Can we have no more wars and have world peace? People need to love others not hate and then fight. All we need is love. What do you think about this? Just think.

    October 3, 2012 at 10:13 pm |
  3. Carrots

    we need lesser grammer 😀

    October 3, 2012 at 10:04 pm |
  4. Irma

    Education today is in dire need of a system that works for all children. As an educator I know that what works in my classroom, in my school, in my district, and in my state may not work somewhere else. I do know that the No Child Left Behind syndrome has had serious effects that are now reaching higher education. Although movies like these may inspire, they do not give solutions to all problems. Politicians and special interest groups run the American educational system. Until education is geared to the academic needs of students instead of the usual money making business, children will not receive what they need to achieve academic success. When questions like these arise, ask a teacher...

    October 1, 2012 at 2:54 pm |
  5. Talley-Wacker

    Typical liberal defending the unions and bashing a film that exposes the truth about the teachers unions.

    September 30, 2012 at 6:18 pm |
  6. Michael Kinzig

    It would be easy to improve our schools...just stop playing to the LCD. MAKE Blacks come up and do NOT go down to their level.

    September 29, 2012 at 12:09 pm |
    • Steven

      "Make blacks come up and do not go down to their level."
      So is the arguement that black students are the problem with public schools?

      October 1, 2012 at 9:38 am |
    • Gastone Black

      I came up through the Massachusetts school system–ranked highest in the nation– and graduated 18th in my class at Taunton High. I've seen more than my fair share of idiots of all races. Actually, your lack of critical analysis and lumping of all dark skinned people as the LCD is showing that you're more than likely a white male who could have benefited from paying a bit more attention rather than assuming your superior white mind just absorbed the information.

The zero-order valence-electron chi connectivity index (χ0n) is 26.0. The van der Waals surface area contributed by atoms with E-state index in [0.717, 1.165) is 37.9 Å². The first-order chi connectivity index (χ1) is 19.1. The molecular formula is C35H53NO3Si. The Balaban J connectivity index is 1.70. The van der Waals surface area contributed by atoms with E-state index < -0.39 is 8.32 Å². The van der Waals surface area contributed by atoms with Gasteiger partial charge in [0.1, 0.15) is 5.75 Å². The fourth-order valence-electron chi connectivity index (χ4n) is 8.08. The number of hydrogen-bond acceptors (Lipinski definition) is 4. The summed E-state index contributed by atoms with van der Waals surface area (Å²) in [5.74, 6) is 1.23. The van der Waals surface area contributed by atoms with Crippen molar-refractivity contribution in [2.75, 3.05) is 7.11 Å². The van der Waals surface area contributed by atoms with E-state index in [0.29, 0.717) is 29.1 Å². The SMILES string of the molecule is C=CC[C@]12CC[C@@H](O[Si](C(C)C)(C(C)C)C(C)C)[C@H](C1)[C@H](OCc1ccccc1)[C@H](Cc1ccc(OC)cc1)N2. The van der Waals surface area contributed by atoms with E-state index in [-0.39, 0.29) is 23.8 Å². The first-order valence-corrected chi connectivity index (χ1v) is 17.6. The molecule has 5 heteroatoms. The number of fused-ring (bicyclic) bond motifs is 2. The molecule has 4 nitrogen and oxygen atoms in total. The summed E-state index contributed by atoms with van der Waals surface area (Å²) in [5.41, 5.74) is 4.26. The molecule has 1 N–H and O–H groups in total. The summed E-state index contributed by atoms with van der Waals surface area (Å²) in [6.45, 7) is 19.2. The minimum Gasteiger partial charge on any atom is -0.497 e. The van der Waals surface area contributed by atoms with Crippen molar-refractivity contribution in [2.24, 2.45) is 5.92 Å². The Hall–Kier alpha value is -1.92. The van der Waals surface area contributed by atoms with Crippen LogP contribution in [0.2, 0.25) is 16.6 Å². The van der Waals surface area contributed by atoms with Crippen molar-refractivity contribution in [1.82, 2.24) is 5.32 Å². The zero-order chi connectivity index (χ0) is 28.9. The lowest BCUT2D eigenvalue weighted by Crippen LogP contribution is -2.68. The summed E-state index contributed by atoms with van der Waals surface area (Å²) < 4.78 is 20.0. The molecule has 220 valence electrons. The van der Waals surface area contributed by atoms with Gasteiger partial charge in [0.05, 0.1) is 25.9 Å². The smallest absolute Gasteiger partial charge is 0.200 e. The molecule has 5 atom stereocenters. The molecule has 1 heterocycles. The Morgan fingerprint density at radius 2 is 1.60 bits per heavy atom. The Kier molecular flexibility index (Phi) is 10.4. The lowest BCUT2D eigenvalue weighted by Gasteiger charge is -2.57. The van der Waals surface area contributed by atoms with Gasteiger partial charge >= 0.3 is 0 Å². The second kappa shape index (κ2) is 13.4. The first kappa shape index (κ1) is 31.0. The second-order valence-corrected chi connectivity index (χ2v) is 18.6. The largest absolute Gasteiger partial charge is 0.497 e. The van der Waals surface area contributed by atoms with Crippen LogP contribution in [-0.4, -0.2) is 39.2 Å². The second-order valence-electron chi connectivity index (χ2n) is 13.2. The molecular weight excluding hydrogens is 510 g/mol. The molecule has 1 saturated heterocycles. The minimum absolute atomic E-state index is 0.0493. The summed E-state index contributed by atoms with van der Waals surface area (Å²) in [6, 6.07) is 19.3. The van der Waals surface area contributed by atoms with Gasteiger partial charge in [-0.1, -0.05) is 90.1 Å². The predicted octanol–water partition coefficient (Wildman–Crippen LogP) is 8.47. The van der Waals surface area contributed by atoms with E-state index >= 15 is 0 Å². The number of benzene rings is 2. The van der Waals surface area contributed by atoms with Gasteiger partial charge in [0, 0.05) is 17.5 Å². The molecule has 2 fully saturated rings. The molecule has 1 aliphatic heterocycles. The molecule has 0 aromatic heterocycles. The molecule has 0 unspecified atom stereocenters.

October 9, 2012 at 10:52 am |
  7. Frederick1337

    Id like to hear the author of this articles take on the form revisionism has taken in our school system. Do you feel its wrong to demoralize a generation of studentsbwith such obvious lies as " i cannot tell a lie" which never happened in washingtons youth or his adult life for that matter. Its purely demoralizing and to top it all off its embarrasing for our youth whom are subjected to such a degree as that evrryone tells a lie in their lifetime and they might not feel they live up to the standards of our forefathers and that may lead them to beleive they are not as good of people, which might cause them to fail or to allow themselves to admit they have lies and therefore be properly reformed.

    September 28, 2012 at 5:37 pm |
    • Student

      That is an important part of American lore. Yes it should be taught, but if you teach them well enough than they should be able to think through the possibilities of never telling a lie. Demoralizing, give me a break.

      September 29, 2012 at 12:10 am |
    • Michael Kinzig

      How ironic.A commentary on education filled with grammar errors, misspellings, skewed logic, and blatant ignorance...i.e., this articles...its ...washingtons ...our youth whom are..... evrryone ...their lifetime ...beleive ....they are not as good of people... admit they have lies..??? pathetic...why don't you just shaddup?

      September 29, 2012 at 12:07 pm |
      • Gastone Black

        You're complaining about grammar and syntax issues and you have no clue how to use "ie" or an ellipsis. Stop criticizing people online and read a style manual before you try to correct people on an English language website you piece of elitist Euro garbage.

        October 9, 2012 at 10:59 am |
  8. Steve

    Take a chill pill bro! Tell me the last movie you saw that advertised itself as "inspired by real events" that painted a complete picture.
    I haven't seen the film (yet), but I have a feeling it is more geared to make a buck in 90 minutes than change minds in 90 minutes.
    I am 99.9% for school choice but I recognize that it takes a bit more than that.

    September 27, 2012 at 2:27 pm |